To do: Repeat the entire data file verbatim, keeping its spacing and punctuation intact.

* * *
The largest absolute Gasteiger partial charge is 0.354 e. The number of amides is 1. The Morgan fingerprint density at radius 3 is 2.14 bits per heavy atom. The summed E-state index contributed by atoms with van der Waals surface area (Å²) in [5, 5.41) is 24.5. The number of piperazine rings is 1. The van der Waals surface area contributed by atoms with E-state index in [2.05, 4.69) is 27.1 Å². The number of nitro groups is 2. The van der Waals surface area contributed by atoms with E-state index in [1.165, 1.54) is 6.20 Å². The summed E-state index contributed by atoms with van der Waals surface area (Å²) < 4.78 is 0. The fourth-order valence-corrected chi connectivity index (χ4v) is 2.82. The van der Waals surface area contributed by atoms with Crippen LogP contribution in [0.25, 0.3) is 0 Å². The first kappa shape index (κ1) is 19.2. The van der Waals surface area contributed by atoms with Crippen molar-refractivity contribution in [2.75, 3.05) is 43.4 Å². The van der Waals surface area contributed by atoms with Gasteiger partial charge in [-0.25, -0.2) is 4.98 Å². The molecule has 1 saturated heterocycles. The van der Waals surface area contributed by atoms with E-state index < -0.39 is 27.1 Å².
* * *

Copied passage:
The largest absolute Gasteiger partial charge is 0.354 e. The number of amides is 1. The Morgan fingerprint density at radius 3 is 2.14 bits per heavy atom. The summed E-state index contributed by atoms with van der Waals surface area (Å²) in [5, 5.41) is 24.5. The number of piperazine rings is 1. The van der Waals surface area contributed by atoms with E-state index in [2.05, 4.69) is 27.1 Å². The number of nitro groups is 2. The van der Waals surface area contributed by atoms with E-state index in [1.165, 1.54) is 6.20 Å². The summed E-state index contributed by atoms with van der Waals surface area (Å²) < 4.78 is 0. The fourth-order valence-corrected chi connectivity index (χ4v) is 2.82. The van der Waals surface area contributed by atoms with Crippen LogP contribution in [0.25, 0.3) is 0 Å². The first kappa shape index (κ1) is 19.2. The van der Waals surface area contributed by atoms with Crippen molar-refractivity contribution in [2.75, 3.05) is 43.4 Å². The van der Waals surface area contributed by atoms with Gasteiger partial charge in [-0.25, -0.2) is 4.98 Å². The molecule has 1 saturated heterocycles. The van der Waals surface area contributed by atoms with E-state index < -0.39 is 27.1 Å².